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Color: Green
Food: Ice Cream
Quote: When You Spot A Turtle On Top Of A Fence Post, The One Thing You Know It Didn't Get There By Itself.
Season: Summer
Vacation Destination: Bermuda
Seattle, Washington
Interview Description:

Biography |

Interview Date: 3/23/2018

Corporate executive and lawyer Franklin D. Raines was born on January 14, 1949 in Seattle, Washington to Delno and Ida Raines. A 1967 graduate of Franklin High School in Seattle, he received his B.A. degree, magna cum laude, in government from Harvard University in Cambridge, Massachusetts, and was awarded a Rhodes scholarship to study at Magdelen College at Oxford University in Oxford, England in 1971. He later obtained his J.D. degree, cum laude, from Harvard Law School in 1976.
Prior to attending law school, Raines was hired as an associate director of the Seattle Model Cities Program from 1972 to 1973.

After law school, he was hired as an associate for the Seattle law firm of Preston, Thorgrimson, Ellis, Holman & Fletcher from 1976 to 1977. Then, he was hired to work in the Carter Administration as assistant director of the White House Domestic Policy Staff and then as associate director for economics and government in the Office of Management and Budget from 1977 to 1979. Raines then joined the investment banking firm Lazard Freres & Company, where he served for eleven years from 1979 to 1991, becoming the first black general partner on Wall Street. In 1991, when he was named vice chairman for the Federal National Mortgage Association “Fannie Mae” in Washington, D.C. and served in this capacity from 1991 to 1996. Raines was then appointed to President Clinton’s Cabinet as the director of the U.S. Office of Management and Budget, from 1996 to 1998. Here, he served as President Clinton's key negotiator in the talks that led to passage of the bipartisan Balanced Budget Act of 1997. He authored Raines Rules, which specified eight investment criteria for new information technology projects and developed the District of Columbia Revitalization Plan that rescued the Nation’s Capital from financial distress. In 1999, Raines returned to Fannie Mae as its chief executive officer and chairman and Raines served in the role for six years, until his retirement in 2004. He was the first black CEO of a Fortune 100 company.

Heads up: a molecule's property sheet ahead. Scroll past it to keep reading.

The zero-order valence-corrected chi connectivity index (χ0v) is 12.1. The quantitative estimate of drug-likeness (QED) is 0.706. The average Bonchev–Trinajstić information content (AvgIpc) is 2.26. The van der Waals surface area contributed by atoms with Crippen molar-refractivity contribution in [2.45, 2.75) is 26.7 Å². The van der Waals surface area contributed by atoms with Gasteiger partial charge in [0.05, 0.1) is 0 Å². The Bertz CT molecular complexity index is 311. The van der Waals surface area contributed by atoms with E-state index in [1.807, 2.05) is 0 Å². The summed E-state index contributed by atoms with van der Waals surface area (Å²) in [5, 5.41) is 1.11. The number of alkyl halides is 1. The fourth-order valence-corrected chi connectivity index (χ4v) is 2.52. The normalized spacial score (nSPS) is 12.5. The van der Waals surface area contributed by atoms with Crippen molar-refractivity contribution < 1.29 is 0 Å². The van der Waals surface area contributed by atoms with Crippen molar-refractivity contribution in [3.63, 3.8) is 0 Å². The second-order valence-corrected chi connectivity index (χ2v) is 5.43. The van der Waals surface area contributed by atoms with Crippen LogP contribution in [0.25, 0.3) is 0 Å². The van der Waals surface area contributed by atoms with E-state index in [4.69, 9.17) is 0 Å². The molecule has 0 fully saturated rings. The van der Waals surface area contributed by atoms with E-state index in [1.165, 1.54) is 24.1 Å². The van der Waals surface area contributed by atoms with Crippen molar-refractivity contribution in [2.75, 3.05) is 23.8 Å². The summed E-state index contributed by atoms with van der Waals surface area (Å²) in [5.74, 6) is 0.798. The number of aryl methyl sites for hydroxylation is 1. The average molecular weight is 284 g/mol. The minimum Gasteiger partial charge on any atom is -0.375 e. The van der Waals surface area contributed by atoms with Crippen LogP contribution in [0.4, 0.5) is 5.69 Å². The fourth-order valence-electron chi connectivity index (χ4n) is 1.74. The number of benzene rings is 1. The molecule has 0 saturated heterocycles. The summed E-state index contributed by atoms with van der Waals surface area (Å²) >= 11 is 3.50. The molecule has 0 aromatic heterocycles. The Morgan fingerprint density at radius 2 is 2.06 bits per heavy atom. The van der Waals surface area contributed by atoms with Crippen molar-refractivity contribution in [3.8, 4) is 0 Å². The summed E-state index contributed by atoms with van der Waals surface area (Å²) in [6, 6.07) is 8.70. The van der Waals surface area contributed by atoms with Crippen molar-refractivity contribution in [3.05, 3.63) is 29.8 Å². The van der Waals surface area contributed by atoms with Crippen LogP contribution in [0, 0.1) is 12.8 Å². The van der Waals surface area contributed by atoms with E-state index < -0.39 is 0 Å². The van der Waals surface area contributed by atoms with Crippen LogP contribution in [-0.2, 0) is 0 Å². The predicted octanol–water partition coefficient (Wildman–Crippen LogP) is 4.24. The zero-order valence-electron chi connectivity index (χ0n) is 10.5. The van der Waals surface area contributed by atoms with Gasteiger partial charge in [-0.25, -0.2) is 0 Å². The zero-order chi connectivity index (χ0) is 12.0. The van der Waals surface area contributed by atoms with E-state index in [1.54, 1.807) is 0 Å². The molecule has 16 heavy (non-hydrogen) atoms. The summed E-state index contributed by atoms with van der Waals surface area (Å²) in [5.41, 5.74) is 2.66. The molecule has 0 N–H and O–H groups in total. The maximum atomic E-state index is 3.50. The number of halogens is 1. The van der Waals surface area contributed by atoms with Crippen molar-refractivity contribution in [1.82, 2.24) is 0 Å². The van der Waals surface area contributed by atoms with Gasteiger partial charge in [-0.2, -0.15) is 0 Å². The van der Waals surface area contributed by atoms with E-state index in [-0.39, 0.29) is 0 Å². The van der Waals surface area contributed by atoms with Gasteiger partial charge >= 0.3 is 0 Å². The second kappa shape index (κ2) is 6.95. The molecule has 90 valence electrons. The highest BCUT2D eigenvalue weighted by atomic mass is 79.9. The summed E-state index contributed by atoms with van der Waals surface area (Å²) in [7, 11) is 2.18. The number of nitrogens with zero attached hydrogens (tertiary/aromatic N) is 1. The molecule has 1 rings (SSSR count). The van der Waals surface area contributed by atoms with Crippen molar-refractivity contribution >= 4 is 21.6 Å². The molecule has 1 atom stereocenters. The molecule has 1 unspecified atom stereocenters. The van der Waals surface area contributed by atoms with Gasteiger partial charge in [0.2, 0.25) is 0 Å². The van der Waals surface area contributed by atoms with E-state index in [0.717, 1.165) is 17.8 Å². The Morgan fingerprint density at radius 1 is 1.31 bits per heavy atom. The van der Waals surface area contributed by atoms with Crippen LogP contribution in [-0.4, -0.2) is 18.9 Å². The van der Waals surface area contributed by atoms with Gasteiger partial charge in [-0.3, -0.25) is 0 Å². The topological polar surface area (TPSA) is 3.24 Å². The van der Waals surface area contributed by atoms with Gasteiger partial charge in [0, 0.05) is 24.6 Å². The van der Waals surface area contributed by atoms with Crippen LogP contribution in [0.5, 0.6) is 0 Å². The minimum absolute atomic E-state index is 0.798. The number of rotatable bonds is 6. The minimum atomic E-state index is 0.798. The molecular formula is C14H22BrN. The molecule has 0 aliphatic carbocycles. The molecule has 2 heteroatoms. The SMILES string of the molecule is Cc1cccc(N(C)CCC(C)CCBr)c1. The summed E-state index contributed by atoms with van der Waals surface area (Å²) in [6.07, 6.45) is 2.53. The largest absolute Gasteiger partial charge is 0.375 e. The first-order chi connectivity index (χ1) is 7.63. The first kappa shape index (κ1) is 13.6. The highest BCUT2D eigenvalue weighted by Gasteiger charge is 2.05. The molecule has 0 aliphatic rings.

Raines served on the board of directors of AOL, PepsiCo, Pfizer Boeing, Time Warner and TIAA-CREF. He also was a member of the following organizations: the Alfalfa Club, the Boule, the American Academy of Arts and Sciences, The Business Council, Council on Foreign Relations, the Business Roundtable and the Economic Club of Washington, D.C. He also served on the boards of many non-profit organizations such as the Harvard Board of Overseers, Enterprise Community Partners, the Rockefeller Foundation, the German Marshall Fund, the Robert Wood Johnson Foundation, and the National Urban League.

Raines is married to Denise Grant and has three daughters.

Franklin D. Raines was interviewed by The HistoryMakers on March 23, 2018.

Speaker Bureau Notes: